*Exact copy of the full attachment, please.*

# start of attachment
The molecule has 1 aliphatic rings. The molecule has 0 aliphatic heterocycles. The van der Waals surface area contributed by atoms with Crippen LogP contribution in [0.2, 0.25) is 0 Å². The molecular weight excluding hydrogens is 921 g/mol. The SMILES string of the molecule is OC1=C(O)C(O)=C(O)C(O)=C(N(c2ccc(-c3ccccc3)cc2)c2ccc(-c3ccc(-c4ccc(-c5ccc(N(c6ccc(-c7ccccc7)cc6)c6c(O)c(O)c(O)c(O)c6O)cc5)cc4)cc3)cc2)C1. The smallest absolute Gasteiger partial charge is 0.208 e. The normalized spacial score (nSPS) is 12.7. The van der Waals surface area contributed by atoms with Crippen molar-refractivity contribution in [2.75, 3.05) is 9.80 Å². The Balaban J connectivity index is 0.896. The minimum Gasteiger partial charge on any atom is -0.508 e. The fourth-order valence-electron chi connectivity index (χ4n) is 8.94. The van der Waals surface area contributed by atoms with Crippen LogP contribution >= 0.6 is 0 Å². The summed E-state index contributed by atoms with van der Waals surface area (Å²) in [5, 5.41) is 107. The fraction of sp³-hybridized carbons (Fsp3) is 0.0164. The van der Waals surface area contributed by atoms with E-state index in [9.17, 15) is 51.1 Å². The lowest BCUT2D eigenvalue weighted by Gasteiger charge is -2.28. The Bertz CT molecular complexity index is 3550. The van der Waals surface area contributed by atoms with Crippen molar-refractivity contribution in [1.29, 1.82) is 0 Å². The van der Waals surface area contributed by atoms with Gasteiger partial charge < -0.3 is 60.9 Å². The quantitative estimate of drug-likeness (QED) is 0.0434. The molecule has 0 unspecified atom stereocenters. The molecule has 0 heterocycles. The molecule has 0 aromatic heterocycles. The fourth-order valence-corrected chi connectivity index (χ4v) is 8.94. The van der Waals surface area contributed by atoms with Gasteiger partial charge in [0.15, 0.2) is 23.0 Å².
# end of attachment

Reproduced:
The molecule has 1 aliphatic rings. The molecule has 0 aliphatic heterocycles. The van der Waals surface area contributed by atoms with Crippen LogP contribution in [0.2, 0.25) is 0 Å². The molecular weight excluding hydrogens is 921 g/mol. The SMILES string of the molecule is OC1=C(O)C(O)=C(O)C(O)=C(N(c2ccc(-c3ccccc3)cc2)c2ccc(-c3ccc(-c4ccc(-c5ccc(N(c6ccc(-c7ccccc7)cc6)c6c(O)c(O)c(O)c(O)c6O)cc5)cc4)cc3)cc2)C1. The smallest absolute Gasteiger partial charge is 0.208 e. The normalized spacial score (nSPS) is 12.7. The van der Waals surface area contributed by atoms with Crippen molar-refractivity contribution in [2.75, 3.05) is 9.80 Å². The Balaban J connectivity index is 0.896. The minimum Gasteiger partial charge on any atom is -0.508 e. The fourth-order valence-electron chi connectivity index (χ4n) is 8.94. The van der Waals surface area contributed by atoms with Crippen LogP contribution >= 0.6 is 0 Å². The summed E-state index contributed by atoms with van der Waals surface area (Å²) in [5, 5.41) is 107. The fraction of sp³-hybridized carbons (Fsp3) is 0.0164. The van der Waals surface area contributed by atoms with E-state index in [9.17, 15) is 51.1 Å². The lowest BCUT2D eigenvalue weighted by Gasteiger charge is -2.28. The Bertz CT molecular complexity index is 3550. The van der Waals surface area contributed by atoms with Crippen molar-refractivity contribution in [1.29, 1.82) is 0 Å². The van der Waals surface area contributed by atoms with Gasteiger partial charge < -0.3 is 60.9 Å². The quantitative estimate of drug-likeness (QED) is 0.0434. The molecule has 0 unspecified atom stereocenters. The molecule has 0 heterocycles. The molecule has 0 aromatic heterocycles. The fourth-order valence-corrected chi connectivity index (χ4v) is 8.94. The van der Waals surface area contributed by atoms with Gasteiger partial charge in [0.15, 0.2) is 23.0 Å².